My chart of cash from operations against cash used in investment shows good growth of free cash flow. Annual cash flow can be highly variable, and quarterly cash flow is even more variable. The latest jump in cash from operations includes the effect of higher collection in China, as a result of incentives to pay early, motivated by IPG wanting to reduce exposure to the Yuan. A fall back in cash from operations would not be surprising. I have not separated out the effect of changes in working capital (receivables, inventory etc.) which is the most variable component.
The investing cash flow includes cash used for acquisitions. Some companies park cash in short term investments such as securities, with the inflows and outflows swamping the investment flow, but that’s not a problem for IPG except for $25.5 million of “Proceeds from short-term investments” in 2012 which followed “Purchases of short-term investments” for the same amount in 2011. “Property, plant and equipment” generally dominates, with figures of $68.2 million and $53.0 million in 2012 and 2011 (i.e. bigger than the short term investment), $88.6 million and $70.9 million in 2014 and 2013, and $18.2, $18.6 and $14.0 million in Q3, Q2 and Q1 2015 (with Q3 and Q2 calculated). Capex is expected to hold steady, excluding acquisitions which tend to be opportunistic –
- “We’re running, what is it about, 7% to 7.5% of revenue this year. So even that represents a substantial amount of spending activity. I don’t expect to increase as a percentage of revenue in next year at all.” (transcript on Seeking Alpha)
Balance sheet charts
Where I include Q3 2015, there has obviously only been nine months between the quarter’s figures and the end-of-year 2014 figures.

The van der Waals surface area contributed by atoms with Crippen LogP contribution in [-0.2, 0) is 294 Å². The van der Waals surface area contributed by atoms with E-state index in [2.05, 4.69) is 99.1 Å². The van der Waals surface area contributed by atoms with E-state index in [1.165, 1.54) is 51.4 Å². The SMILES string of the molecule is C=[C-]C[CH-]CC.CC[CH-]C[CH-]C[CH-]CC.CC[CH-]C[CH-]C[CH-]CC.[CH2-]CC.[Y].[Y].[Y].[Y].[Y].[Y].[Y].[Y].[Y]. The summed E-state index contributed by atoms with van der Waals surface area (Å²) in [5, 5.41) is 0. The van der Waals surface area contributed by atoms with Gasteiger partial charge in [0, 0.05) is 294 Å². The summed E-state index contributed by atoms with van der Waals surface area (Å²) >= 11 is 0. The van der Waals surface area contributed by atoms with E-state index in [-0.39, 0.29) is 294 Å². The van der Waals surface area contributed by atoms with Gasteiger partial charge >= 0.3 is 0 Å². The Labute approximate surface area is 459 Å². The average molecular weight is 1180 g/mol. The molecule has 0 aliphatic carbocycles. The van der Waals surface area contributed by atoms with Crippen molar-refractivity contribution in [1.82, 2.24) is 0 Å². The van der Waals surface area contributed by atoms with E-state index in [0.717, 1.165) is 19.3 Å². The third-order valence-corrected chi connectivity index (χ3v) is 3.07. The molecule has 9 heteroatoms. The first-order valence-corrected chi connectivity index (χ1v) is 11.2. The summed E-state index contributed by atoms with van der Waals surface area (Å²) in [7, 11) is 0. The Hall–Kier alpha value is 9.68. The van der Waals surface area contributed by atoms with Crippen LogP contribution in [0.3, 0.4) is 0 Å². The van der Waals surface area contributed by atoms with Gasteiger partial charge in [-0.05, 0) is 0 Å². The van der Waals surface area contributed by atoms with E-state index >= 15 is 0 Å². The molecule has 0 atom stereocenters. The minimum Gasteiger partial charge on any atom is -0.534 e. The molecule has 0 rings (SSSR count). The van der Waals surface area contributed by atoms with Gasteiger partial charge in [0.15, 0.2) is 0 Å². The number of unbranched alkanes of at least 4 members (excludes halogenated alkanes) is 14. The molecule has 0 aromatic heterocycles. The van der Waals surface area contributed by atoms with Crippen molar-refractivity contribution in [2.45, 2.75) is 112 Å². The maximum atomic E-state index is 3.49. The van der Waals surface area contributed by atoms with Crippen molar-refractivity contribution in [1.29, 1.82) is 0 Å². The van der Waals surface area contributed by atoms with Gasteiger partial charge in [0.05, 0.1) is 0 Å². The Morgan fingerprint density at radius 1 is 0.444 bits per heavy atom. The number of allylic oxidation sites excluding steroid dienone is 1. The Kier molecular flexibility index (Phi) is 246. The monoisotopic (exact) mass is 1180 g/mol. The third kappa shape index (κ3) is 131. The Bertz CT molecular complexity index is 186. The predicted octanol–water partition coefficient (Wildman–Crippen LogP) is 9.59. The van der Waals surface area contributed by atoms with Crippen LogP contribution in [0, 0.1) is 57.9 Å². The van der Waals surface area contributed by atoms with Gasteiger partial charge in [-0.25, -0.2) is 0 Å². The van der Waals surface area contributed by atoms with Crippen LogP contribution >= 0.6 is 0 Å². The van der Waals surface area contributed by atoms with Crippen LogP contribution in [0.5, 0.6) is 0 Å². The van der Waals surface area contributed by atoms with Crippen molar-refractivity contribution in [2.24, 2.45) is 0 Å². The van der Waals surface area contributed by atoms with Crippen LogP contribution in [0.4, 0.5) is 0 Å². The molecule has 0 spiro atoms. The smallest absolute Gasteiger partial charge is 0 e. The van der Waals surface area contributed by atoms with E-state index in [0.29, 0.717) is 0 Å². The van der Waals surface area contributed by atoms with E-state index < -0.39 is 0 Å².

Materials processing and Other applications
In the Prepared remarks the CEO said –
- “In addition, we continue to pursue projects in non-materials processing applications, such as advanced, medical and telecom, because they present significant opportunities for us as evidenced by their strong growth in Q3 when sales for non-materials processing increased by 168% year-over-year.”
The CFO was less upbeat, with –
- “As a reminder, advanced applications sales are typically large and uneven from quarter to quarter.”
I expect he meant all the “Other applications”, having said –
- “Sales to other markets, including advanced applications, telecom and medical applications,”
When “Other applications” decline for a few consecutive quarters, you only get the “typically large and uneven” comment. While it’s possible the segment will see stronger or more even growth, without further information my attitude is that I’ll believe it when I see it.
The annual growth in the number of shares is not shown.
With thanks to Seeking Alpha for their policy about quoting from transcripts, which can be found at the end of the transcript.